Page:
-learning more about the Lord and my life in Him
5. Name five places you've always wanted to visit:
-British Columbia is now on my list (or will be once the flooding is gone)
There! Now you know all the truly important things about me. ;>
I am not tagging anyone because you're all invited to play! Just let me know so I can read yours, too. Enjoy your Thursday!
Wednesday, January 14, 2009
The Paint Program is found via the computer's START button... ETA: Judy has reminded me that if Paint has not been placed as a shortcut that you will find the program under "Accesories."
Once the eyedropper has been selected, one can select color either from within the photo itself as shown below (eyedropper tool has been circled in red to show up better)...
or choose the color from the palette as seen below.
Once the color has been selected by clicking on it, the color goes to the box on the left so that the color chosen is readily known.
That you don't know what you've got til it's gone
So until I read Linda's laments followed by Kathy's of January 9, I really wasn't aware of what was going on in the publishing community.
As it turned out, Saturday afternoon I took two boxes of my culled books to the library so they can store them in their attic until this May's book sale. As I set the boxes of books on the bench labeled "Set Book Donations Here," I saw a big box of magazines labeled free. I grabbed just the top one without paying much attention.
Reading it Saturday evening was pure pleasure...
Linda and Kathy will understand...
Edited to Add: Photo can now be seen on new post above.
Tuesday, January 13, 2009
The beginnings of this post were planted by my two Terris. Yes, they belong to me! => Terri of Lakewood Manor did two posts about her bedroom *here* and *here*. You can see the before and after pictures of all that she was able to accomplish in just one weekend. It inspired me!
Terri of Windlost did a post on Vincent Wolf Tablescapes (see January 9). Though I can't possibly aspire to Wolf's level, it did make me think that I could do something that I'm about to show you. When you ask. Now!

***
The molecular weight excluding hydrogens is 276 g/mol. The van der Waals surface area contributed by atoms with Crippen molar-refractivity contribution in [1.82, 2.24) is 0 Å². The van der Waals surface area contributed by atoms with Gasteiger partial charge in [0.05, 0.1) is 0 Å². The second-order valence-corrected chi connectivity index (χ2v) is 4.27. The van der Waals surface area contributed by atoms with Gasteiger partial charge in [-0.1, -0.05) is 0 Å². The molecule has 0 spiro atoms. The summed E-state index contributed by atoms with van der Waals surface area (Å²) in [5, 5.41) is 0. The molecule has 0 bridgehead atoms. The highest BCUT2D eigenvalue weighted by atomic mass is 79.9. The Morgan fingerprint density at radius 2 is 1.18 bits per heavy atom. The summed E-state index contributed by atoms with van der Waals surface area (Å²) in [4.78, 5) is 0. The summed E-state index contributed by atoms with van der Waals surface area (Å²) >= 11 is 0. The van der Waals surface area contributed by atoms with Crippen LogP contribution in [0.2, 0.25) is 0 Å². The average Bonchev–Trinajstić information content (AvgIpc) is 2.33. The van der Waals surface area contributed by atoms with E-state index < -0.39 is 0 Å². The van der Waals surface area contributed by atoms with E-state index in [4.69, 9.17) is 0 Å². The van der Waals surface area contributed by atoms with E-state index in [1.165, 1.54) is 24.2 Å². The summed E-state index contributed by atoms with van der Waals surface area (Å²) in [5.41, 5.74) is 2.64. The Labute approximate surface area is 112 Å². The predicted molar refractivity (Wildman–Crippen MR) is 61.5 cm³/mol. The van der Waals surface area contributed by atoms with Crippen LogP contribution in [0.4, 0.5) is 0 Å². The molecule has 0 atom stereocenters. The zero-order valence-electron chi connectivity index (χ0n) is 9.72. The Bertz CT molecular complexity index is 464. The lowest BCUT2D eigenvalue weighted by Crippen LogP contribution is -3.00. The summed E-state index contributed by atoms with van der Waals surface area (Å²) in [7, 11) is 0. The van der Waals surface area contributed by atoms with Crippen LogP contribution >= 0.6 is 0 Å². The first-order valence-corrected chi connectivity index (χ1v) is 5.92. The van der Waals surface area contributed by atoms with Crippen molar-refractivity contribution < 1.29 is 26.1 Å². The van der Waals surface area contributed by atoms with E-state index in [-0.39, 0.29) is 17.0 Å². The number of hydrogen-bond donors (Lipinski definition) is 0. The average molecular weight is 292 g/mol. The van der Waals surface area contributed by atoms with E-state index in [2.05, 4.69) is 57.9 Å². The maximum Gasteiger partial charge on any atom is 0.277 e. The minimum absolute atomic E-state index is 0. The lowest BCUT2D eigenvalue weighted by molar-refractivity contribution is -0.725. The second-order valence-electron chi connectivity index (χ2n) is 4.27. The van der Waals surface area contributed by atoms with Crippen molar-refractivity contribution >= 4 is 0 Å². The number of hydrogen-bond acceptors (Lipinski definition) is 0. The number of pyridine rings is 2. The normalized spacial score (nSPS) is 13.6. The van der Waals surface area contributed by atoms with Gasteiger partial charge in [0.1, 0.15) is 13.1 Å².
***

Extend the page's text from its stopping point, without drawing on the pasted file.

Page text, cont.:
So it all began with this photo...
The plant stand is much too small for its location, but the Christmas cactus must remain there for the light...what to do...what to do...
Use this tiered table located on the opposite wall? But I really like something there by the built-in bookcases.
Okay, the picnic basket (still loving it, Suzanne!) works just fine there.
And the tiered table is better scale, holds the plant, and provides a place to set a cup of tea!
But, and this is where Vincent Wolf comes in, does that plant stand look okay on top of the coffee table? (The Carpenter is unimpressed.)
Both Fioré and I agree that it does. What do you think?
So here we are back where I started with the tiered table instead of the plant stand. Better?
Last week when I was stripping down the Christmas decorations and came to my dining area light, I could not remove it all. I really like the little embellishments and will probably always keep something there year round.
That's it for today...thanks for the inspirations, dear Terris!
P.S. Did you happen to notice the little cloth ball? No? Neither did the grands for whom it was made. I'll share more on that later, if anyone is interested.
Monday, January 12, 2009
Brrrr...it's been mighty cold lately. As I recently told Linds, even the cat has taken a lover.
Now I knew that The Cat in the Hat meant t.r.o.u.b.l.e., but this is ridiculous!
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On another note entirely, I just wanted to mention the wonderful posts that LaTeaDah has been doing at Gracious Hospitality about all things tea, but most especially I have enjoyed reading about the history of tea and the health benefits of tea. Perhaps I've discovered a secret that I've long sought...see her January 10th post. You'll also note that there is a button linking to a sweet give-away right there in my sidebar. Don't miss it!
Do stay warm out there...